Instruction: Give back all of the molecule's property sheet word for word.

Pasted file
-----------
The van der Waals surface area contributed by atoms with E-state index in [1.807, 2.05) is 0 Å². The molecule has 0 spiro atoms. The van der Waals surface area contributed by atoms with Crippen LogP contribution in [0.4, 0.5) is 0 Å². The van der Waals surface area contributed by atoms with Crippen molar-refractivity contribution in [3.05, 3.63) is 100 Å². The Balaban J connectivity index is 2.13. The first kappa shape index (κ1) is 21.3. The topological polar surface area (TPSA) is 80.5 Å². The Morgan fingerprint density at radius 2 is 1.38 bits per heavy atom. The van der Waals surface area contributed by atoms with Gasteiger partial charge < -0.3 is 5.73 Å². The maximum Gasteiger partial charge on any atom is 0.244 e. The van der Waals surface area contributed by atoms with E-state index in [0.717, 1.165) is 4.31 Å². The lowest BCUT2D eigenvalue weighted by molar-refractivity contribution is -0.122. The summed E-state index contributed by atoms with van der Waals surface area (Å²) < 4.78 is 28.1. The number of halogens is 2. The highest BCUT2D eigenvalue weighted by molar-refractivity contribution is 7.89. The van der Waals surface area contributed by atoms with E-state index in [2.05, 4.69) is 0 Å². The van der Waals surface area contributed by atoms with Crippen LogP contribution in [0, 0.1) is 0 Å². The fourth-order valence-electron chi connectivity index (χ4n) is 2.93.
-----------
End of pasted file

The van der Waals surface area contributed by atoms with E-state index in [1.807, 2.05) is 0 Å². The molecule has 0 spiro atoms. The van der Waals surface area contributed by atoms with Crippen LogP contribution in [0.4, 0.5) is 0 Å². The van der Waals surface area contributed by atoms with Crippen molar-refractivity contribution in [3.05, 3.63) is 100 Å². The Balaban J connectivity index is 2.13. The first kappa shape index (κ1) is 21.3. The topological polar surface area (TPSA) is 80.5 Å². The Morgan fingerprint density at radius 2 is 1.38 bits per heavy atom. The van der Waals surface area contributed by atoms with Gasteiger partial charge < -0.3 is 5.73 Å². The maximum Gasteiger partial charge on any atom is 0.244 e. The van der Waals surface area contributed by atoms with E-state index in [0.717, 1.165) is 4.31 Å². The lowest BCUT2D eigenvalue weighted by molar-refractivity contribution is -0.122. The summed E-state index contributed by atoms with van der Waals surface area (Å²) < 4.78 is 28.1. The number of halogens is 2. The highest BCUT2D eigenvalue weighted by molar-refractivity contribution is 7.89. The van der Waals surface area contributed by atoms with E-state index in [2.05, 4.69) is 0 Å². The van der Waals surface area contributed by atoms with Crippen LogP contribution in [0, 0.1) is 0 Å². The fourth-order valence-electron chi connectivity index (χ4n) is 2.93.